By Rev. Lacette Cross | I sat in my seat stunned. I could not believe what my ears were hearing and eyes were seeing. All that kept roaring in my head was “Does not compute. Does not compute.” And yet a touch from my then boo brought me back to the moment…it actually was real. I was sitting in church happily listening to the sermon, a little giddy from having my new love with me. This was a place I loved, with people I trusted and worshiped with. The preacher, who I had directly shared my sexual orientation with, who claimed to fully accept me and my gifts, was single handedly crushing my spirit. The one I viewed as a spokesperson for God, in that moment, decidedly took a significant detour in his sermon to explicitly condemn the personhood of LGBTQ folks.
This article originally appeared in Virginia Pride & GayRVA Pride Guide Summer 2017, check it out HERE.
I was mortified. My heart was bruised. My faith was shaken.
Many of us in the LGBTQ community know some variation of this story and the ways the church has been a place of hurt instead of help. We know amazing women and men who have vowed to never return to traditional religion because of deeply wounding experiences that have disrupted their sense of self and distorted their view of faith.
Faith, for many, is understood to be a strong belief or trust in someone or something. It is also used to express a belief in God or strong religious feelings and beliefs. In fact, for many people, the idea of faith has strong connotations of church. This connection between faith and church is problematic since the church, historically, has not consistently been the most accepting, understanding or welcoming place.
But we don’t have to throw the baby out with the bathwater. The church is many things, but it does not hold the monopoly on faith.
Faith is bigger than church. Faith resonates from the heart of humanity. Faith connects us to that which is greater than us and is integral to how we see ourselves and others. In times like these we may not hold on to a traditional church, but we gotta have faith.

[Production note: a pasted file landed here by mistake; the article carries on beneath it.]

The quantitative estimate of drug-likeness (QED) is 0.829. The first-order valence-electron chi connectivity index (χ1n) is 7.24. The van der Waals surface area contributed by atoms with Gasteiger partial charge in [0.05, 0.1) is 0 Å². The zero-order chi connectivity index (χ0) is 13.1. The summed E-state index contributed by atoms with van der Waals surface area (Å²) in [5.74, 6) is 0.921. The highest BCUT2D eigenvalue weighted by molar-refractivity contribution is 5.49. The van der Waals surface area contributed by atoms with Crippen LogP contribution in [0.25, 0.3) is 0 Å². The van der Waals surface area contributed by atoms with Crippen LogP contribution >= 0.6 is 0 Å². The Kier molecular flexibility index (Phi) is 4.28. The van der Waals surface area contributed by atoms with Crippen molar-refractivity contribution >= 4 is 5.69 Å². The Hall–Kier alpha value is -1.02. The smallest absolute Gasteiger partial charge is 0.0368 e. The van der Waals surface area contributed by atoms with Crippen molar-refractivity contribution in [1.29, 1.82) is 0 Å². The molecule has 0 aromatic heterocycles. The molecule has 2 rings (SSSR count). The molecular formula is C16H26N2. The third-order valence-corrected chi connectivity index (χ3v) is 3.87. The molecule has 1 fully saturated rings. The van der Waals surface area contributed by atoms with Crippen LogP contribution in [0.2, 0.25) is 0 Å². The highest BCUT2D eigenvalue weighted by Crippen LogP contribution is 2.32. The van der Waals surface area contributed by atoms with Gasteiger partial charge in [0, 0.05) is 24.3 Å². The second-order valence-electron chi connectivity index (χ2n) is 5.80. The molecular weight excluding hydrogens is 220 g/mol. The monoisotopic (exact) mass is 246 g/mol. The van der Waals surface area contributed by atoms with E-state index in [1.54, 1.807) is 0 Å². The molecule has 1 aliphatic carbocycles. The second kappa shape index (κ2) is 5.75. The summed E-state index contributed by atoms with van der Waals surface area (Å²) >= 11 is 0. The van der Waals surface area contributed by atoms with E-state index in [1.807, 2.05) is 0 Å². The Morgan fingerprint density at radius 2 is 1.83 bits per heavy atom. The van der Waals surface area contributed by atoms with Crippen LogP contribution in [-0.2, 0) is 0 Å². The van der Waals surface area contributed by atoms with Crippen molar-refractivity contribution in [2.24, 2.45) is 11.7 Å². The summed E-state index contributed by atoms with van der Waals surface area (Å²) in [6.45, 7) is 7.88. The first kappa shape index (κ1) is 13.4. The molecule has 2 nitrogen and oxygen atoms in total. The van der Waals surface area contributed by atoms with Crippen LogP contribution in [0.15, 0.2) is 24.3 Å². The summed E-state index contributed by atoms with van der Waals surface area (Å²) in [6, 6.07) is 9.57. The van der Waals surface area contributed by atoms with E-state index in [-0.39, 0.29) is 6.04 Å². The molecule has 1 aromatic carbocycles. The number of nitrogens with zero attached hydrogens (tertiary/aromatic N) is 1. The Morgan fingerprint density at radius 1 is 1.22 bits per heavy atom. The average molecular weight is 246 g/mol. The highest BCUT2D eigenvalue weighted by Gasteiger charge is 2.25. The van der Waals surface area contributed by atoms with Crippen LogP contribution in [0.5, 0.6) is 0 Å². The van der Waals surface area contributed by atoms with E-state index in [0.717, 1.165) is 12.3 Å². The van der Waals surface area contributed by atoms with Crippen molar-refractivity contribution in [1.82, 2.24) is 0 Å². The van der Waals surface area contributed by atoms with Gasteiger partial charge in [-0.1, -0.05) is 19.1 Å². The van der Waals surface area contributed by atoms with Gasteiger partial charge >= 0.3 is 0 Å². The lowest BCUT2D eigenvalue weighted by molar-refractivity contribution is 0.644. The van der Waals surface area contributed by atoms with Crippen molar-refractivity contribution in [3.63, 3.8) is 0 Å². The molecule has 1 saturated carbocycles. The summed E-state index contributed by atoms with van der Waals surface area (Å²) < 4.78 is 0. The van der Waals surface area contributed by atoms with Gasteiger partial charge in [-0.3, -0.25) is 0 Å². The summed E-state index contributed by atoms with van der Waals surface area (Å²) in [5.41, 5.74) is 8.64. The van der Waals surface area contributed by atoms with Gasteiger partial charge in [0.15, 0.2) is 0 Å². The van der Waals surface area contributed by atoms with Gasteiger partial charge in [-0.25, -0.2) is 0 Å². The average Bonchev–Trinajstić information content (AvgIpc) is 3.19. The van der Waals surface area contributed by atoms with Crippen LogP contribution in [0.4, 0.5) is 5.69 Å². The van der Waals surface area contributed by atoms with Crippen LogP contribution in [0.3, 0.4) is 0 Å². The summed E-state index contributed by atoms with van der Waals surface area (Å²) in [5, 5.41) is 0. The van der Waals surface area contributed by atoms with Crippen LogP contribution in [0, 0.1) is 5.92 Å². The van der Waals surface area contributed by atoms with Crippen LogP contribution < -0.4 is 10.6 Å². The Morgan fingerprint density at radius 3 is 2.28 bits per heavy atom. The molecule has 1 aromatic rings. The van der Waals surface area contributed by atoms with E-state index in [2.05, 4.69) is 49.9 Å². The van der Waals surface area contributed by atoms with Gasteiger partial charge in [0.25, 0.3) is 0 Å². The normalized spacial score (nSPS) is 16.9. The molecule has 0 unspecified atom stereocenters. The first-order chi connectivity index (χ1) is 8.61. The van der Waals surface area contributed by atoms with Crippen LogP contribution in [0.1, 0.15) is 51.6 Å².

Pew Research Center reports that 83% of adults are absolutely and fairly certain of their belief in God. This was part of Pew’s 2014 Religious Landscape Study. This large percentage tells us that 8 out of 10 folks have some kind of faith in God. That is a large number. It helps us see that many do believe in something. However, most often our belief in God is challenged by the actions of the people around us. How can we have faith when the very dignity and worth of our humanity is disregarded by others?
I remember questioning my faith in the summer of 2016 when I tried to make sense of human suffering between the violence of the Pulse Orlando tragedy, police shootings of two other unarmed Black men – Alton Sterling and Philando Castile – and the continued murders of Black transwomen. Those were some difficult times for many of us. It definitely pushed me as a person of faith who believed in the goodness of humanity. I couldn’t reconcile the senseless acts of violence and casual dismissal of some people’s personhood.
The events of those months raised significant questions for many of us. But I think it was our faith in ideals of hope, unity and justice that pushed us to engage questions like: How would we get through this? What can we hold on to in the face of evil? How can we protect ourselves and others against violence?
Then Trump was elected and once again we were collectively thrown into deep reflection on how to see the dignity and value of all people. In many instances we were grasping for words to articulate the visceral feelings experienced in the face of an overwhelming sense of hopelessness. We were compelled to connect to what we deeply believed in. We were invited to engage our faith.
Faith, according to Melvin Bray in Better: Waking Up to Who We Could Be, is a “lens through which many…recognize that things are not as they ought to be. [It] gives hope and a sense of direction for how to move toward the better world” we all want to see is possible. This is the kind of faith we gotta have.
Summer 2016 and November 9th, 2016 were the times when faith served us well. It was our faith in the ideals of love, equality and justice that propelled us forward in action. It was our belief that we can make a difference in our community, state and country. It was trust in seeing each other as equal partners in working together to overcome injustice, celebrating our differences and embracing our commonalities. All of this, I know, was because of our faith.
So for this, and many other reasons that will keep on presenting themselves, we gotta have faith!